Superior Training for Minimally Invasive Pain Management Procedures
This article is part four and final in a series of articles written by Dr. Gabor Racz, inventor of the Epidural Lysis of Adhesions procedure. The article focuses on the continuous post-surgical nerve pain and suffering by patients due to pelvic pain procedure scarring. Part Four discusses Femoral Artery Hematoma-Induced Scarring. If you have not already, please read Pelvic Pain Procedures Scarring: Part One, Pelvic Pain Procedures Scarring: Part Two, and Pelvic Pain Procedures Scarring: Part Three for better context.


Femoral Artery Hematoma-Induced Scarring

Patients needed transfemoral arterial placement of radiofrequency electrodes for cardiac arrhythmia. The procedure took several hours, the patient returned at night complaining of pain in the groin and numbness, weakness in right leg. Ultrasound study in the ER was negative for hematoma. Subsequent CAT scan study showed a hematoma. A couple of years later, the patient had pain, weakness and wasting of the quadriceps which led to further studies. An EMG showed silent vastus-lateralis muscle. MRI of the back was reasonable for the patient’s age and was considered negative for causation. Hydrodissection of the femoral sheath was followed by recovery of strength and a couple of months later the EMG showed reinnervation. Interestingly there was one sided significant lower extremity varicosity possibly from venous congestion from the area of the pelvis. The recovery following the procedure has been uneventful and none of the patients needed repeat hydrodissection of the three in one area. We meticulously avoided any injections with sharp needles because of the work of Dr. Doug Selander because of his work on longitudinal intraneural eye pressure spread from sharp needle injections(1).


Sacral Lysis of Adhesions

Sacral lysis of adhesions (neuroplasty) has been extremely helpful in sacral fractures and CRPS like pain. Some of these patients need to go onto neuromodulation; for example, a patient that fell on the crossbar of an exercise cycle, fracturing her sacrum, has suffered extremely severe, multiyear pain. After following the outlines in the above cases, we trial stimulated for sacral nerve stimulation but were not able to get good coverage. Next electrode placements were done through the sacral hiatus with two 8 lead contact electrodes; that provided excellent coverage. The anticipated problems with anchoring has led us to use a new system for anchoring where the two electrodes were placed 2 inches down and 1 inch from the midline of the gluteal cleft with 3 incisions; one over the sacral hiatus and the 2 electrodes were sutured and tied together. On the gluteal incisions we used an extended length silastic anchor that allowed reinforcement and mobility, we placed the IPG system in the usual spot above the gluteal muscles below the iliac crest.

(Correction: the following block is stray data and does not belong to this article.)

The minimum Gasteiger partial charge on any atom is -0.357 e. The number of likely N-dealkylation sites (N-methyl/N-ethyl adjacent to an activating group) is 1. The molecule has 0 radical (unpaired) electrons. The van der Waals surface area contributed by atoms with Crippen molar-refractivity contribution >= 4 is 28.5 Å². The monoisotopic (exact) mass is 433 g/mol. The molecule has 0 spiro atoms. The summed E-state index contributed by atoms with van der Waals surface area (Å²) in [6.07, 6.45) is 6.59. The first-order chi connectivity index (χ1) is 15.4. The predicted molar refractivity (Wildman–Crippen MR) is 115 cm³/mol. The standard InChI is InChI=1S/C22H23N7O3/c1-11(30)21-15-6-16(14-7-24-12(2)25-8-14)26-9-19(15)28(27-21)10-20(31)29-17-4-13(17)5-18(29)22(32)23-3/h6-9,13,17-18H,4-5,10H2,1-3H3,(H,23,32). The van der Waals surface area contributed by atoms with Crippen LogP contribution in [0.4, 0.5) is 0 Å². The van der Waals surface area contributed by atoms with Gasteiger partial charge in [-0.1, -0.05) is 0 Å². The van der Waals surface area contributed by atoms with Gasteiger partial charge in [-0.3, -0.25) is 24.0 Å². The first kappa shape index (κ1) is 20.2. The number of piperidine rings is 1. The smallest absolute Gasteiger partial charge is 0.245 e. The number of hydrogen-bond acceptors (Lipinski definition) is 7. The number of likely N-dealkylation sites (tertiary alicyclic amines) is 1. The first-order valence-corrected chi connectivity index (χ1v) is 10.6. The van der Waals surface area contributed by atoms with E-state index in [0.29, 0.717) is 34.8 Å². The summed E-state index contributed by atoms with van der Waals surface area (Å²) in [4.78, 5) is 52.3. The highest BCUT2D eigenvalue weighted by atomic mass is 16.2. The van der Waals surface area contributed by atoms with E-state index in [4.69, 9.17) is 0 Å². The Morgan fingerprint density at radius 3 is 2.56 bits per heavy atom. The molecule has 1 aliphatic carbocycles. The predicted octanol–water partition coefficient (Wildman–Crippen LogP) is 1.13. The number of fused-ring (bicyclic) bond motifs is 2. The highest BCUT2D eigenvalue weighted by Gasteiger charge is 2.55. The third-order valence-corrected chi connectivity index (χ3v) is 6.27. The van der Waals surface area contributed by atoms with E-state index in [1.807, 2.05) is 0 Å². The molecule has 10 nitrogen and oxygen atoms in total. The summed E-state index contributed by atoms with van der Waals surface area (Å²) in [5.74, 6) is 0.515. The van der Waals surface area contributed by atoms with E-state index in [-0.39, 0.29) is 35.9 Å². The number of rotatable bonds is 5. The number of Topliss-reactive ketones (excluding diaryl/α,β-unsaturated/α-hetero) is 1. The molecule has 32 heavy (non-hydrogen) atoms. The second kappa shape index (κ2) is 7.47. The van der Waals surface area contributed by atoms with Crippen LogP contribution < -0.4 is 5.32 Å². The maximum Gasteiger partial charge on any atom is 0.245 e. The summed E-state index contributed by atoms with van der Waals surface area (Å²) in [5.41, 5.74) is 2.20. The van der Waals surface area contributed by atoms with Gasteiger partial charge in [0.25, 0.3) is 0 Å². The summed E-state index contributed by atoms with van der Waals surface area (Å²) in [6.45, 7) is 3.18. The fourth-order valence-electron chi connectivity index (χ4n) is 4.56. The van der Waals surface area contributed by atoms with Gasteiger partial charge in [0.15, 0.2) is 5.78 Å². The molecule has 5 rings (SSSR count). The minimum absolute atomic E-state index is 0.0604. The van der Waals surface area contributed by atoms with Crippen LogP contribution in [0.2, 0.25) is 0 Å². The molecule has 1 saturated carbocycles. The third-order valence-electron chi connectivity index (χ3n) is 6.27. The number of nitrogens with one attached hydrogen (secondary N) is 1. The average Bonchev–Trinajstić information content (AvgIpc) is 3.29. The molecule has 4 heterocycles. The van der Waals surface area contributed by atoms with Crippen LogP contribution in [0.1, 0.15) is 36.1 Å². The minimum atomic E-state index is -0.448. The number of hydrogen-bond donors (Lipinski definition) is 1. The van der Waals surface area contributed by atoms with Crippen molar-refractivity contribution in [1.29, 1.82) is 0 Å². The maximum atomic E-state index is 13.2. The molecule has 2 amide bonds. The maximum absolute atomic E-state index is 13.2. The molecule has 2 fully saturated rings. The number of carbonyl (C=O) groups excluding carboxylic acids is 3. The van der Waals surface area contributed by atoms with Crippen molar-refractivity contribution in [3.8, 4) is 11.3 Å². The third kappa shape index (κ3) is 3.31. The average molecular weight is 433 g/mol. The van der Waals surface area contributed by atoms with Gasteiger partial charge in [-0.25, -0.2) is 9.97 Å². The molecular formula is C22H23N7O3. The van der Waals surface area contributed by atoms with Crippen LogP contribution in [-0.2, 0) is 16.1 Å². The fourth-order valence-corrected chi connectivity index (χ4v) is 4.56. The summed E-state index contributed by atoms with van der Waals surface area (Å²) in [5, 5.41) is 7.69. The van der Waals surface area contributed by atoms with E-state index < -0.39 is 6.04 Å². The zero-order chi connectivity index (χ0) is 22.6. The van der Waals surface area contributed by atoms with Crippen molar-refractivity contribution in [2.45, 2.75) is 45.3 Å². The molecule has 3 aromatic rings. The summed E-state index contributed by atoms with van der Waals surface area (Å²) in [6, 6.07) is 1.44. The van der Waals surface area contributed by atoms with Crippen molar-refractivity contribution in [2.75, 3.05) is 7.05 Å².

Neuromodulation of the Sacral Nerve Roots

The patient had very good pain relief and had no issues with migration or movement. I have had many years’ experience with neuromodulation of the sacral nerve roots and it must be considered as an important part of some of the patients that fail to respond to lesser measures. The pain of pelvic origin can be extremely severe; one of the patients that responded very nicely to the hydrodissection after multiple abdominal surgeries was bedridden for 6 years. The patient reported “I would have killed myself if I knew how”. The above described approach short of neuromodulation resulted in the patient regaining mobility, activity and satisfaction in life.

Neuromodulation does not approach pathology and the recovery of the EMG in the last patient that chose hydrodissection is worthy of consideration prior to neuromodulation. Furthermore, repeat neuropathic pain with pudendal nerve involvement has been gratifyingly helpful in the increasing duration of procedures where one of these patients recently went 2 ½ years before repeating the procedure. As mentioned before hydrodissection should not be performed with sharp needles. Intraneural injections can travel a long distance longitudinally into the spinal cord as was shown by the great work and co-worker with Alon Winnie and Doug Selander.

Racz Interventional Pain Workshop » Pelvic Pain Procedures Scarring: Part Four

(1)Selander D, Dhuner K, Lundborg G. Peripheral nerve injury due to injection needles used for regional anesthesia. Acta Anaesthesiol Scand 1977;21:182–189

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Date: March 3-4, 2023
Location: Dallas, TX